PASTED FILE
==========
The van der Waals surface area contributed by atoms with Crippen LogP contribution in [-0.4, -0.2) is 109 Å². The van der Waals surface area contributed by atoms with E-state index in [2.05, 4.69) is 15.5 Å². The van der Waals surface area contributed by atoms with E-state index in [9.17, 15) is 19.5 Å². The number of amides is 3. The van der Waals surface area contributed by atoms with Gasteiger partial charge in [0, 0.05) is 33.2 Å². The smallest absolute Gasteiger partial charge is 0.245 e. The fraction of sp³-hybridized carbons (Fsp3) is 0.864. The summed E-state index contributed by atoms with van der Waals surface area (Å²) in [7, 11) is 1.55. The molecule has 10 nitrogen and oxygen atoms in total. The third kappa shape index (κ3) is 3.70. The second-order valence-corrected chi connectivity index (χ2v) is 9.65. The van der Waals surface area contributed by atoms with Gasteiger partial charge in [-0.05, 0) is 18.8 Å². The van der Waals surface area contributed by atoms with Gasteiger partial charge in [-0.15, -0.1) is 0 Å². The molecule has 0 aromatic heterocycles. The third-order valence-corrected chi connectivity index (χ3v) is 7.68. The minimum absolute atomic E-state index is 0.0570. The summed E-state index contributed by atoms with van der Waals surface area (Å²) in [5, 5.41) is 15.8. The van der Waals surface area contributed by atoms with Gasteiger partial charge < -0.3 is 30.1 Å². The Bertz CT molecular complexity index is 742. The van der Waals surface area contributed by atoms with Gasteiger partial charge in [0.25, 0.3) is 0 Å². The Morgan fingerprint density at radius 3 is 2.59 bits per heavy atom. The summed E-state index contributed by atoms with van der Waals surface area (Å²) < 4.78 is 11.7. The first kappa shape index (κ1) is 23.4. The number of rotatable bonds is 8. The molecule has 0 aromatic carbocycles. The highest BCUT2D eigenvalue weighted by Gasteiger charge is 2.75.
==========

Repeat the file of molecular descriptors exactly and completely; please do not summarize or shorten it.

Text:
The van der Waals surface area contributed by atoms with Crippen LogP contribution in [-0.4, -0.2) is 109 Å². The van der Waals surface area contributed by atoms with E-state index in [2.05, 4.69) is 15.5 Å². The van der Waals surface area contributed by atoms with E-state index in [9.17, 15) is 19.5 Å². The number of amides is 3. The van der Waals surface area contributed by atoms with Gasteiger partial charge in [0, 0.05) is 33.2 Å². The smallest absolute Gasteiger partial charge is 0.245 e. The fraction of sp³-hybridized carbons (Fsp3) is 0.864. The summed E-state index contributed by atoms with van der Waals surface area (Å²) in [7, 11) is 1.55. The molecule has 10 nitrogen and oxygen atoms in total. The third kappa shape index (κ3) is 3.70. The second-order valence-corrected chi connectivity index (χ2v) is 9.65. The van der Waals surface area contributed by atoms with Gasteiger partial charge in [-0.05, 0) is 18.8 Å². The van der Waals surface area contributed by atoms with Gasteiger partial charge in [-0.15, -0.1) is 0 Å². The molecule has 0 aromatic heterocycles. The third-order valence-corrected chi connectivity index (χ3v) is 7.68. The minimum absolute atomic E-state index is 0.0570. The summed E-state index contributed by atoms with van der Waals surface area (Å²) in [5, 5.41) is 15.8. The van der Waals surface area contributed by atoms with Gasteiger partial charge < -0.3 is 30.1 Å². The Bertz CT molecular complexity index is 742. The van der Waals surface area contributed by atoms with Gasteiger partial charge in [0.25, 0.3) is 0 Å². The Morgan fingerprint density at radius 3 is 2.59 bits per heavy atom. The summed E-state index contributed by atoms with van der Waals surface area (Å²) < 4.78 is 11.7. The first kappa shape index (κ1) is 23.4. The number of rotatable bonds is 8. The molecule has 0 aromatic carbocycles. The highest BCUT2D eigenvalue weighted by Gasteiger charge is 2.75.